Prot. No. 178/2023
Archiepiscopal Encyclical on the Fourth of July
July 4th, 2023
Unto the Most Reverend and Right Reverend Hierarchs, Pious Priests and Deacons, the Monks and Nuns, Presidents and Members of Parish Councils, Honorable Archons of the Ecumenical Patriarchate, Members of Leadership 100, the Day and Afternoon Schools, Philoptochos Societies, the Youth, Greek Orthodox Organizations, and the entirety of the Christ-named Plenitude of the Holy Archdiocese of America:
My beloved brothers and sisters in the Lord,
… οὗ δὲ τὸ Πνεῦμα Κυρίου, ἐκεῖ ἐλευθερία. (Πρὸς Κορινθίους Β 3:17)
… and where the Spirit of the Lord is, there is freedom. (II Corinthians 3:17)
The Fourth of July is a National Holiday for all Americans, no matter how or when their ancestors came to this land. Whether millennia ago, across the Bering Straits, or in ships of conquest, or ships of slavery, or even just a few weeks ago after a dangerous and arduous trek. The fact is that we are all Americans — worthy of our fellow citizens’ esteem and respect. In a time when our political discourse has deteriorated, and we hear more and more hateful rhetoric, it seems good and just to remember that this is the “Land of the Free.” And such freedom comes as a gift, and as a responsibility.
The Apostle Paul reminds us that our ultimate freedom is of God, and of the interior freedom that consciousness of the Spirit imbues within the human person. The basis of that freedom is love; for to love is to liberate your heart, soul, and mind from the bonds of hatred, prejudice, and envy. Being truly free requires the courage to shoulder the responsibilities of liberty. That is why our country is also called the “Home of the Brave.”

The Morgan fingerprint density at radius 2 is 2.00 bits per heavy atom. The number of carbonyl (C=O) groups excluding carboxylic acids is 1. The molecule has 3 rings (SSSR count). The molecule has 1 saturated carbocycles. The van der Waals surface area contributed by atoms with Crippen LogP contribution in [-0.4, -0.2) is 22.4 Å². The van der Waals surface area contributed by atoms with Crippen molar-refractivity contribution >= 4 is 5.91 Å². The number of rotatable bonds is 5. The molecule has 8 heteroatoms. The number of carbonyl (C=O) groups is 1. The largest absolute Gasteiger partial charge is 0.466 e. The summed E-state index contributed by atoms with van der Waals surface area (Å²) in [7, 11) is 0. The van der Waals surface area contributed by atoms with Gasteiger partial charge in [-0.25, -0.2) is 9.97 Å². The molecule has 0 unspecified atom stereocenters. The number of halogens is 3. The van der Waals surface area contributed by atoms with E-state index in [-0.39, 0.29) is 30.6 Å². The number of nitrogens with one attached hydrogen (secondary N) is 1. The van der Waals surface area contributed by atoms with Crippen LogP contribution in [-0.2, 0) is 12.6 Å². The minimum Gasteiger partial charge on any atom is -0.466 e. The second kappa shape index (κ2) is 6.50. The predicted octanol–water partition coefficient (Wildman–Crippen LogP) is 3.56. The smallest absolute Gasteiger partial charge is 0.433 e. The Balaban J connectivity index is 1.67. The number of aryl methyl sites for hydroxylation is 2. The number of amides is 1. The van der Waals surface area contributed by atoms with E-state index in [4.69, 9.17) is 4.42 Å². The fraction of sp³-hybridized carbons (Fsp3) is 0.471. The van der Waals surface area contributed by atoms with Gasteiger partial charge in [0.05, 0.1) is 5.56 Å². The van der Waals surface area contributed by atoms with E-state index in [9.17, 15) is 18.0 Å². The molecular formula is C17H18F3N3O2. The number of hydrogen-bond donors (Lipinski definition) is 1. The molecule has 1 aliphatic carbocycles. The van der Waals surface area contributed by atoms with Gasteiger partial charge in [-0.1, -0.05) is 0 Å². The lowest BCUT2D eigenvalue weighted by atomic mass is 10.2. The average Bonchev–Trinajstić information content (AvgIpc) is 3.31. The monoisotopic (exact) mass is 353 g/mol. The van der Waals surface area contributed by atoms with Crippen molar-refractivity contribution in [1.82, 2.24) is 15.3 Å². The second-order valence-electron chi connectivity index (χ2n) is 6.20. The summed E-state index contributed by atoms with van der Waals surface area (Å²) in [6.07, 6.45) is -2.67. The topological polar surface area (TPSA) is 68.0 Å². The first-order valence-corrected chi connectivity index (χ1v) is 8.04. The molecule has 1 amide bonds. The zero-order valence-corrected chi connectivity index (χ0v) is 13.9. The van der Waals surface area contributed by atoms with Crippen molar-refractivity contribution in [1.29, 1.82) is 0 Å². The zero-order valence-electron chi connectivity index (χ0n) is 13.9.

Not everyone takes up arms to defend our land, but everyone can take up the cause. Freedom is not guaranteed by weapons, no matter how sophisticated. Freedom is the vocation of every citizen, who values the rights and liberties of their fellow citizens. For in our democratic republic, how we treat the least of our brethren will determine the destiny of all.
Therefore, let us celebrate two hundred and forty-seven years of American Independence. We continue to forge a more perfect union, so that all Americans may enjoy the blessings of their life, their liberty, and the pursuit of their happiness. As Orthodox Christians, let us be grateful for the freedoms we enjoy, and in the Spirit of the Lord, commit ourselves to ensure that all our fellow citizens can partake of the goodness of this Land of the Free and Home of the Brave.
A very blessed and happy Fourth of July to all!
With paternal love in Christ,
Archbishop of America